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Evaluating Weed Control: Sprayer Calibration By Mario Villarino

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Evaluating weed control: sprayer calibration

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Weed control relies in proper weed identification, proper method of control, herbicide selection (if applicable), time of application and proper delivery of the herbicide. Must of the weed control is more successful when weeds are small, but weeds are harder to identify when immature. Also, high temperatures and older weeds require more herbicide to accomplish the goal. At this time of the year, must of our producers have completed must of the spring herbicide application and are evaluating their success or failure and often the equipment (quality, current usage, etc) become a question specially if the weeds are not controlled. In herbicide- based weed control methods,    sprayer calibration is important. According to Texas A&M AgriLife Extension, if you apply too much herbicide, costs can become excessive; you may be in violation of the label; and you might cause environmental damage. If you apply too little herbicide, the weeds may not be controlled adequately. Many sprayer calibration methods are available and can be used successfully. The Weed Busters procedure is relatively fast and simple and can be used for most spray systems. To properly calibrate your sprayer, follow the four simple steps below.

1)      Determine Speed: If your tractor speedometer is accurate, you can skip this step.

The speedometers of most “standard equipment” all-terrain vehicles (ATVs) are inaccurate at low speeds. If the spray vehicle is equipped with a tachometer, you can use it to set and hold an accurate speed. If not, you may need to buy an after-market speedometer. To determine the correct number of miles per hour (mph), set two stakes 88 feet apart on terrain similar to application site. Hold the throttle at a defined rpm (revolutions per minute) and gear, and record in seconds the amount of time it takes to drive 88 feet. Repeat this procedure at least once, then calculate the average number of seconds to travel 88 feet. To calculate mph, divide by 60 the number of seconds required to drive the course. Be sure to record the speed, rpm and gear for later reference.

Example: It takes 12 seconds to drive 88 feet.  60 ÷ 12 = 5 mph

2)      Determine the Sprayer Swath Width: For boom sprayers, simply multiply the number

of nozzles by the distance in inches between each nozzle and divide by 12.

Example: You have nine nozzles spaced 20 inches apart. (9 x 20) ÷ 12 = 15 feet effective swath width. For boomless sprayers, operate the nozzle at the desired pressure on a dry surface. Measure the width of the spray swath. Then subtract 10 percent to calculate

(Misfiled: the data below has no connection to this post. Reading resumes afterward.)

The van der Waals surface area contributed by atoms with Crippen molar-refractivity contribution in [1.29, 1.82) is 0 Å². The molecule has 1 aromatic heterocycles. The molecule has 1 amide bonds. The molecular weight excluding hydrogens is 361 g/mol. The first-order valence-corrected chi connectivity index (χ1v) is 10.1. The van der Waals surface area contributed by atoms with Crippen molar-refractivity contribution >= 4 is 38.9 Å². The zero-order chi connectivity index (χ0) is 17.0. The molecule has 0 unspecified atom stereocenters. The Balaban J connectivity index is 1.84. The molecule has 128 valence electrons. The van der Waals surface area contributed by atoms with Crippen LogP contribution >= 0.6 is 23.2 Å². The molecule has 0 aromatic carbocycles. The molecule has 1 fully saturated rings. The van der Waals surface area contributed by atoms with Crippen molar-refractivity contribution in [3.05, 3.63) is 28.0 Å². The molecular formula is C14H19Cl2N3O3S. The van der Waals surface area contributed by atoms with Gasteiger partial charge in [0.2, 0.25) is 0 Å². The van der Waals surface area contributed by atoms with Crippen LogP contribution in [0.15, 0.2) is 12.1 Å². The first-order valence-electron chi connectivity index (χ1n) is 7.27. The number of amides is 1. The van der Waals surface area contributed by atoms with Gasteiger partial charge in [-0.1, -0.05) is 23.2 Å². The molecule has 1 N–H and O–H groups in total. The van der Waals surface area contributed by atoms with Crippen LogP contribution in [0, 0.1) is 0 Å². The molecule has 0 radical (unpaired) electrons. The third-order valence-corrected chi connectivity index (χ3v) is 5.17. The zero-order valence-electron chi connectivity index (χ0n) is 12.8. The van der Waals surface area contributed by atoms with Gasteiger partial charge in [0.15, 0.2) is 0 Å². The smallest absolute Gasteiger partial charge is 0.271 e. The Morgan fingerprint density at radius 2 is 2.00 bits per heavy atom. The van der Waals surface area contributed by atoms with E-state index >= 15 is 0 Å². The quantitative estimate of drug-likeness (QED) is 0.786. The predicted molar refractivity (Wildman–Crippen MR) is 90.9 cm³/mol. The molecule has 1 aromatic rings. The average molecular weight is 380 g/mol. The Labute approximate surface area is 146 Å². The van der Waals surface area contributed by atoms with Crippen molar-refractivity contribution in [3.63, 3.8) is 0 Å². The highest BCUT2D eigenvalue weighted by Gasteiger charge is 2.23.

the effective swath width. Example: The boomless nozzle has a swath width of

20    feet.

Example: 20 feet – (20 feet x 0.10) = 18 feet of effective swath width


3)      Calculate the Amount of Time to Spray 1 Acre:

Using the swath width and speed as determined above, calculate the amount of time needed with the following formula:

43,560 ÷ swath width (feet) = minutes/acre / (mph x 88)

Example: Sprayer will travel at 3 mph and deliver a 15 ft swath.

43,560 ÷ 15-foot swath = 11 minutes to spray 1 acre / (3 mph x 88) gallons per acre the sprayer

4) Determine the Number of Gallons/Acre

If the spray tank is marked in gallons, fill it with water to a specific level and record that number (such as 20 gallons). Operate the sprayer at a set pressure (20 to 30 pounds per square inch, or psi) for the number of minutes you calculated it takes to spray 1 acre. Record the volume of water remaining (such as 5 gallons). The difference between the starting number of gallons

and the remaining number of gallons is the number of gallons per acre the sprayer delivered (such as: 20 gallons to start – 5 gallons remaining = 15 gallons per

acre delivered). The sprayer is now calibrated. If the spray tank is not marked and you are using a spray boom, use the procedure above in terms of setting pressure and time, but capture the spray from one nozzle. To determine the number of gallons per acre, measure the amount of the spray collected and then multiply that amount by the number of nozzles on the

spray boom. Repeat this procedure on several nozzles and average

the results. The sprayer is now calibrated.

Example: 1.5 gallons collected from one nozzle on a

nine-nozzle spray boom. 1.5 gallons x 9 nozzles = 13.5 gallons per acre

If the spray tank is not marked and you are using a boomless nozzle, you will have to shroud the nozzle with a plastic bag or similar product to direct the spray into a collection container. The total volume of liquid collected over the amount of time to spray 1 acre is equal to the number of gallons per acre that the sprayer is delivering. The sprayer is now calibrated. For any of the above spray systems, if you wish to increase the number of gallons per acre (gpa), you can either decrease speed of travel or increase the pressure and recalibrate. The reverse is true if you wish to decrease the gallons per acre. For more information on this or any other agricultural topic please contact the Hopkins County Extension Office at 903-885-3443 or email me at [email protected].


Mario Villarino DVM, Ph.D.
Hopkins County Extension Agent for Ag and NR
1200B Houston Street
Sulphur Springs, Texas 75482

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Author: Savannah Everett

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